Recession Saving Budget

Budgeting in a Recession – 5 Steps to Succeed

 

In an ideal world we would live in a stable financial system with livable income sources and balance saving patterns. Unfortunately, the reality is a world of economic uncertainty that expands and contracts. This is caused by internal/external conditions outside of our control such as recessions, natural disasters etc. In the case of 2020, a public health catastrophe in COVID-19 has caused significant economic damage.

The time-frame for economic recovery and the leanness of our situation vary greatly. However, there are still tips that add value to all situations . They are more extreme than the regular advice on BearMoney (which tries to encourage budgeting that is both positive and measured). Sadly though, sometimes going back to the very basic level of economic activity is the only viable option. Hopefully our budgeting process will help you make good decisions in your lean times.

Step 1: Establish your baseline

There are many different theories as to what ‘basic’ expenditure is. In modern times a lot of new technology has become a basic for survival in the economy and society (for example, owning a smartphone is required to interact with the modern world). However, there are others things that have come alongside technological progress that only seem like basic expenses.

In other blogs we have mentioned the delicate balance between scarcity/abundance and how maintaining this equilibrium is the key to long terms success in budgeting. However, in lean times there is a requirement to pivot towards the scarcity mindset to an unbalanced level.

This is no longer about financial growth but rather, it is about financial survival. Establishing your baseline means figuring out how much money you need to spend to remain able to operate in the economy and meet your basic life needs. It is a harsh but temporary realignment of mindset.

To established your baseline, break your previous 6 months expenditure into the following categories:

 

  1. Rent/Utilities/Phone/Internet (i.e. NOT Netflix, Spotify, Xbox Live etc.)
  2. Vehicle lease/Gasoline/Insurance/Taxes/Maintenance
  3. Other Transport
  4. Personal Care items with a health and hygiene function (i.e. NOT Aftershave, Makeup etc.)
  5. Food (but NOT any restaurants/bars/coffee shops etc.)
  6. Medical Expenses (including insurance costs, eyecare etc.)
  1. Social items (clothes, makeup, haircuts etc.)
  2. Everything Else

1-7 is your baseline, 8 is your extra expenditure

Step 2: Figure out your waste

Not everything in category X will be a waste of money/something that you can change immediately (e.g. a 24-Month cable contract with huge cancellation fees) but most of it will be wasteful spending. Dining out, gym memberships, expensive hairdressers/barbers*, branded clothing, all of these things are wasteful in lean times. 

You need to be ready to say goodbye to 90% of these things for the foreseeable future. For example, if you have internet access and outdoor access then you have all the entertainment capacity you need. We’re budgeting at the lowest operational level.

You and your family being ‘bored’ was a luxury before economic survival became the core objective. Currently the only relevant needs are shelter, food, socializing, exercise, and keeping your brain active. You don’t need anything else, and that’s the sugar-free truth.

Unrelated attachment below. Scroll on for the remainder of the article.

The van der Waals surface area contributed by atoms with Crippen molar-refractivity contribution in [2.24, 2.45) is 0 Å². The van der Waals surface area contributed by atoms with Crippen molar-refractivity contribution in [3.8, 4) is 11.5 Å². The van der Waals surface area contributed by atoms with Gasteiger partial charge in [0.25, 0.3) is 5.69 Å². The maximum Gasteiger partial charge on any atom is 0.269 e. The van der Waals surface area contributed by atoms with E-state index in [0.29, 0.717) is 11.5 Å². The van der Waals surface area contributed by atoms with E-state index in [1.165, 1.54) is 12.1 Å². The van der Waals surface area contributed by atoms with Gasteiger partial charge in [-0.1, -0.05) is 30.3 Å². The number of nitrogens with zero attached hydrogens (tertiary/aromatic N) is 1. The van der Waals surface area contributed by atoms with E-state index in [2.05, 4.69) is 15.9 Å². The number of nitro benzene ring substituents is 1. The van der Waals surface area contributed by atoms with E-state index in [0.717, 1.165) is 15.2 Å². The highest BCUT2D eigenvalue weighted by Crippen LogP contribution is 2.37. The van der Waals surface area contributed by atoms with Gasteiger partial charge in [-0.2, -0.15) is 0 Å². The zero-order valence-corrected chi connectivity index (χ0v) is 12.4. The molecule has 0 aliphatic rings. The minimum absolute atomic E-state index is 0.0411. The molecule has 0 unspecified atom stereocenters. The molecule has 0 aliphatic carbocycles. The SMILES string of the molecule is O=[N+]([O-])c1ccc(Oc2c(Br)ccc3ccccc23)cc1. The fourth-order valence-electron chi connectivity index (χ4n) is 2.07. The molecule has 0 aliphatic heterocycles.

So, what now? Well, you need to sit down and line by line strike out everything that fits into categories A-F leaving you with just G: Social Spending and X: Other Spending. The total amount spent on these two categories is your waste. This is the portion of your expenditure that you’re going to have to overhaul/mostly eliminate until better economic times arrive.

A lot of this process is going to suck but hopefully at the other end of this you will be able to waste some of your money again with the benefit of perspective.

*As said before, remaining economically active is important and cutting these things completely might not be practicable.

Step 3: Calculate your budgeting wiggle room

Once you’ve put together a complete enough list of your expenditures and isolated out the ‘waste’ it is time to break it down again into two final categories, useful and useless.

As hinted at before, the rules by which you place something into the useless category will be a lot broader in lean times. Everything that ends up in this category is going to be something that is either a) a pointless expense that doesn’t benefit you or b) an expense whose return on investment is so low that it’s almost pointless. The useful category contains things that we don’t need to survive but that are socially/economically necessary in wider society. 

Technically you don’t need to buy new clothes if the current one’s function fine but your job may require you to meet both functional and high standards. The same can be true about hairstyles, make up, tools, or even things like coffee shop meetings as a recruiter. Even if you are out of work these expenses are often necessary to land a new job and/or keep your routine and skills sharp. Budgeting must be fitted to our own personal circumstances after all.

These requirements will vary from person to person but it is necessary to make an allowance. After all, there are a broad spectrum of economic activities that people engage in. It is also likely that non-working members of the household or children might require some expenses of this nature. In good communities lacking haircuts etc. shouldn’t matter but that is not always the case and you’ll likely will have to make allowances for this.

Budgeting out the ‘Pointless Expense’